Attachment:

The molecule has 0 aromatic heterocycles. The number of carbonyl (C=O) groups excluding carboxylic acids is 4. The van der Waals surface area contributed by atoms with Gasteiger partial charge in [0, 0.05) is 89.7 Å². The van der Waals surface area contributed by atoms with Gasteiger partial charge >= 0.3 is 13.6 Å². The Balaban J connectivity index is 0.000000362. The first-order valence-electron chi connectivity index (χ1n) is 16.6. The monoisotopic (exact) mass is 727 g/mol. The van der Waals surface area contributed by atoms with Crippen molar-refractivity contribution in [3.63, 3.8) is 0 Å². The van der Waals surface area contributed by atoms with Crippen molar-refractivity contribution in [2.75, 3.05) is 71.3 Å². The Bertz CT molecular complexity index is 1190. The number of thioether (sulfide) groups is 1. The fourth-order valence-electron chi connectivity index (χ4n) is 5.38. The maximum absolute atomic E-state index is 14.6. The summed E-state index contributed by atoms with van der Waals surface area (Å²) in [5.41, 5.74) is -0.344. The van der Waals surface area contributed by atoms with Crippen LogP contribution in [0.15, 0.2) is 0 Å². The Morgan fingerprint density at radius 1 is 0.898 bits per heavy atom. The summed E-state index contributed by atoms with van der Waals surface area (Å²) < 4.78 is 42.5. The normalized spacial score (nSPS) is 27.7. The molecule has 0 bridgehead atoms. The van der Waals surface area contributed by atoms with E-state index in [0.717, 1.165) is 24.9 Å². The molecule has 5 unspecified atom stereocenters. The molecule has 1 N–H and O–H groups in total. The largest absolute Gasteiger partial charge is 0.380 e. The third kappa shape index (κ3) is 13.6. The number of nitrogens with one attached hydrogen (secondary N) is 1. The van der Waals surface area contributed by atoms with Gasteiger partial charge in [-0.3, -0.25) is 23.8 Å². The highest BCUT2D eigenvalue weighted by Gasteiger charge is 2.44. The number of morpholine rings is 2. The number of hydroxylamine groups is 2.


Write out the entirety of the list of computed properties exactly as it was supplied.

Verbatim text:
The molecule has 0 aromatic heterocycles. The number of carbonyl (C=O) groups excluding carboxylic acids is 4. The van der Waals surface area contributed by atoms with Gasteiger partial charge in [0, 0.05) is 89.7 Å². The van der Waals surface area contributed by atoms with Gasteiger partial charge >= 0.3 is 13.6 Å². The Balaban J connectivity index is 0.000000362. The first-order valence-electron chi connectivity index (χ1n) is 16.6. The monoisotopic (exact) mass is 727 g/mol. The van der Waals surface area contributed by atoms with Crippen molar-refractivity contribution in [3.63, 3.8) is 0 Å². The van der Waals surface area contributed by atoms with Crippen molar-refractivity contribution in [2.75, 3.05) is 71.3 Å². The Bertz CT molecular complexity index is 1190. The number of thioether (sulfide) groups is 1. The fourth-order valence-electron chi connectivity index (χ4n) is 5.38. The maximum absolute atomic E-state index is 14.6. The summed E-state index contributed by atoms with van der Waals surface area (Å²) in [5.41, 5.74) is -0.344. The van der Waals surface area contributed by atoms with Crippen LogP contribution in [0.15, 0.2) is 0 Å². The Morgan fingerprint density at radius 1 is 0.898 bits per heavy atom. The summed E-state index contributed by atoms with van der Waals surface area (Å²) < 4.78 is 42.5. The normalized spacial score (nSPS) is 27.7. The molecule has 0 bridgehead atoms. The van der Waals surface area contributed by atoms with E-state index in [0.717, 1.165) is 24.9 Å². The molecule has 5 unspecified atom stereocenters. The molecule has 1 N–H and O–H groups in total. The largest absolute Gasteiger partial charge is 0.380 e. The third kappa shape index (κ3) is 13.6. The number of nitrogens with one attached hydrogen (secondary N) is 1. The van der Waals surface area contributed by atoms with Gasteiger partial charge in [-0.3, -0.25) is 23.8 Å². The highest BCUT2D eigenvalue weighted by Gasteiger charge is 2.44. The number of morpholine rings is 2. The number of hydroxylamine groups is 2.